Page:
The present article is an attempt to reconsider the meaning of the so-called “legal dictum” said to be unique to Japanese medi-eval society, gokuzen no shinin, uttae nakuba, kendan nashi 獄前死人、無レ訴者、無二検断一(Even for a corpse found at the doorstep of the authorities, a criminal investigation will not be conducted without filing for litigation), and to systematically interpret that dictum within the context of medieval Japanese law enforcement procedures(kendan 検断). Up to the present, this “dictum” has been understood as a characteristic feature indicative of the inquisitorial/adversarial character of medieval criminal investigation procedures, and in a broader sense exemplifying the concept of self-help law(Selbsthilfe recht)deeply embedded in that society as a whole. In this view, the phrase無二検断一has also been interpreted as “criminal investigation will not be proceeded”. In contrast to such a view, there are many concrete examples of criminal investigations being conducted without a lawsuit being filed, necessitating litigation claiming such acts to be un-warranted and actual prohibitions to that effect issued by such authorities as the Kamakura Bakufu and Imperial Court. The purpose of the present article is to systematically understand the conventional interpretation of the words as a “legal dictum” in light of examples of cases clearly contradicting it and the need for both judicial and statutory efforts to be made in order to enforce it. The author begins with a review of the research to date regarding the dictum, in order to affirm the formation of the conventional interpretation and its problem points, concluding that a contradiction exists between how the scholarly opinion developed and the way in which criminal investigation procedures were supposed to be conducted in medieval times,suggesting the existence of problems among historians in the interpretation of the existing sources. Next, the author attempts to confirm how criminal investigations were actually conducted “on the ground” in medieval times by reexamining the available historiography pertaining to the relationship between litigation and criminal investigation. To begin with, in medieval times criminal investigations were conducted by various political forces according to their particular rights and privileges. In contrast, from the mid-Kamakura Period on, efforts were made to limit criminal procedures to litigation cases. These efforts were made by such forces as the Bakufu and estate(shoen 荘園)proprietors as humanitarian legislation to regulate the police authorities on the regional level. Meanwhile, in response to the rise of leagues on the local level organized in opposition to central shoen proprietors, the Bakufu, in particular, instituted formal modes and procedures in the hope of legitimizing the “criminal investigation without litigation”. Finally, the author attempts to confirm the circumstances surrounding legal disputes actually citing the “no criminal investigation without litigation” dictum, aiming to clarify its actual intention and meaning. The wording originated from a lawsuit in the 2nd year of the Shitoku 至徳 Era(1385)regarding the business managership(shugyo-shiki 執行職)of Toji temple 東寺 in Kyoto. The dispute involved a murder case, in which the results of a criminal investigation clearly implicating the perpetrator were refuted with the statement, “Even for a corpse found…without filing for litigation”. Therefore, the meaning of the dictum is clearly a denunciation of the practice of conducting criminal investigations without filing for litigation in response to the medieval conditions of many different political forces conducting their own criminal investigations, giving rise to cases of both brutality and impropriety.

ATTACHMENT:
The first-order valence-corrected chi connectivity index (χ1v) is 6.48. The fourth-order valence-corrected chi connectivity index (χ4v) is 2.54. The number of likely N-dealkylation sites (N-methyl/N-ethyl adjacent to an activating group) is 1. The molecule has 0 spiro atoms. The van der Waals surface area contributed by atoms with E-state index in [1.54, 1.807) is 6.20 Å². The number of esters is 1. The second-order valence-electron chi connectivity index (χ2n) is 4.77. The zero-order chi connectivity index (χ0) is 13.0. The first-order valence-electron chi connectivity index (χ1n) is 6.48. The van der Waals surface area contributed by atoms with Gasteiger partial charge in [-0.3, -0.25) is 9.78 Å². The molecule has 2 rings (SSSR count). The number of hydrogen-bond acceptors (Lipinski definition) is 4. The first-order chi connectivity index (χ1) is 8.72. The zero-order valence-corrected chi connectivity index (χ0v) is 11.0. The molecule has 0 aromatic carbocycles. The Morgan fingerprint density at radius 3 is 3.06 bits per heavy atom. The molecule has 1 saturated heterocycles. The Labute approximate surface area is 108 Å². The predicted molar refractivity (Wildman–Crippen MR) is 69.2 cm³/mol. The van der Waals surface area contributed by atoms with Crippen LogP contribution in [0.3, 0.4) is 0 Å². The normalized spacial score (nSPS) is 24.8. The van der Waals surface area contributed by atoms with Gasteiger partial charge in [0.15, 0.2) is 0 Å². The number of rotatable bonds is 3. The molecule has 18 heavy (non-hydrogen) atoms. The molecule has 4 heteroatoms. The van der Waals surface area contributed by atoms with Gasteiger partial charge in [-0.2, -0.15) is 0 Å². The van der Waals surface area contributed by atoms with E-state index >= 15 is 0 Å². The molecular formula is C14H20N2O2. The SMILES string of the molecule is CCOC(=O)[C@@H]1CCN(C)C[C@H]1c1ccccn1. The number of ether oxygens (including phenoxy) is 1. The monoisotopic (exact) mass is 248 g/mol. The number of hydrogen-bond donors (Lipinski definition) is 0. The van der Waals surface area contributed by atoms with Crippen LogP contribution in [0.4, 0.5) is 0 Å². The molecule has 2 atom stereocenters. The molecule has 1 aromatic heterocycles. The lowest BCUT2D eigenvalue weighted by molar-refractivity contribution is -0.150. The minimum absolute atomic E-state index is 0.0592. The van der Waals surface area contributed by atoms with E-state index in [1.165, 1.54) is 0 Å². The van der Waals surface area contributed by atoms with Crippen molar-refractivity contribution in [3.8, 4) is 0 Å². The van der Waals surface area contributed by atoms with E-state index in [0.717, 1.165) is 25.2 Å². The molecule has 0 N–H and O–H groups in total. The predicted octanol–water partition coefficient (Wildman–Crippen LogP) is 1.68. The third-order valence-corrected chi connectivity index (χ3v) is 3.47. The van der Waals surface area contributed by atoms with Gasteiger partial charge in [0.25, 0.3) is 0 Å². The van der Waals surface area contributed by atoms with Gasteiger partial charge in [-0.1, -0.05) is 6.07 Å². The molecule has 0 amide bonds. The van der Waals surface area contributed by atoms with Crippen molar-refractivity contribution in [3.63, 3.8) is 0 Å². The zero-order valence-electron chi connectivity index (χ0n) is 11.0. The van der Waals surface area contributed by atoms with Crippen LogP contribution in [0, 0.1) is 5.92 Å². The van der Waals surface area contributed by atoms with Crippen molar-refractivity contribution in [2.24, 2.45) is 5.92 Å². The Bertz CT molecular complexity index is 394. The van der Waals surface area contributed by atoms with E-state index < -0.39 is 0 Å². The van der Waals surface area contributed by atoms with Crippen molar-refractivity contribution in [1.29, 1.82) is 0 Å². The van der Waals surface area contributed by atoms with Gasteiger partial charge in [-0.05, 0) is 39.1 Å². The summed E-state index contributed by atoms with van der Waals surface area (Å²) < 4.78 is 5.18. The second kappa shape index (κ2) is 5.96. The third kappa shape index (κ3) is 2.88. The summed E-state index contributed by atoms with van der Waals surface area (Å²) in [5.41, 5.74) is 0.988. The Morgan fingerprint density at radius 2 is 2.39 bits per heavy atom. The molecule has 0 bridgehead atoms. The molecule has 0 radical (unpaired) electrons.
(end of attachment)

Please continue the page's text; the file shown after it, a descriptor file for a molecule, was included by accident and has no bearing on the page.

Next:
During the 1930s, the education policy of the Nationalist government was criticized by Japan for its anti-Japanese themes, and throughout the Second Sino-Japanese War, Japan attempted to remove and revise textbooks in its occupied territories portraying the country in a negative light. This article examines the process by which Japan came to identify and subsequently criticize the Nationalist government education policy as a key element of China’s anti-Japanese stance, especially during the time just following the Manchurian Incident, by analyzing how Japanese teachers both in Japan and Manchuria played a pivotal role in dealing with the issue. The research to date has mainly focused on the diplomatic aspects of the issue, but has yet to address the role played by educators.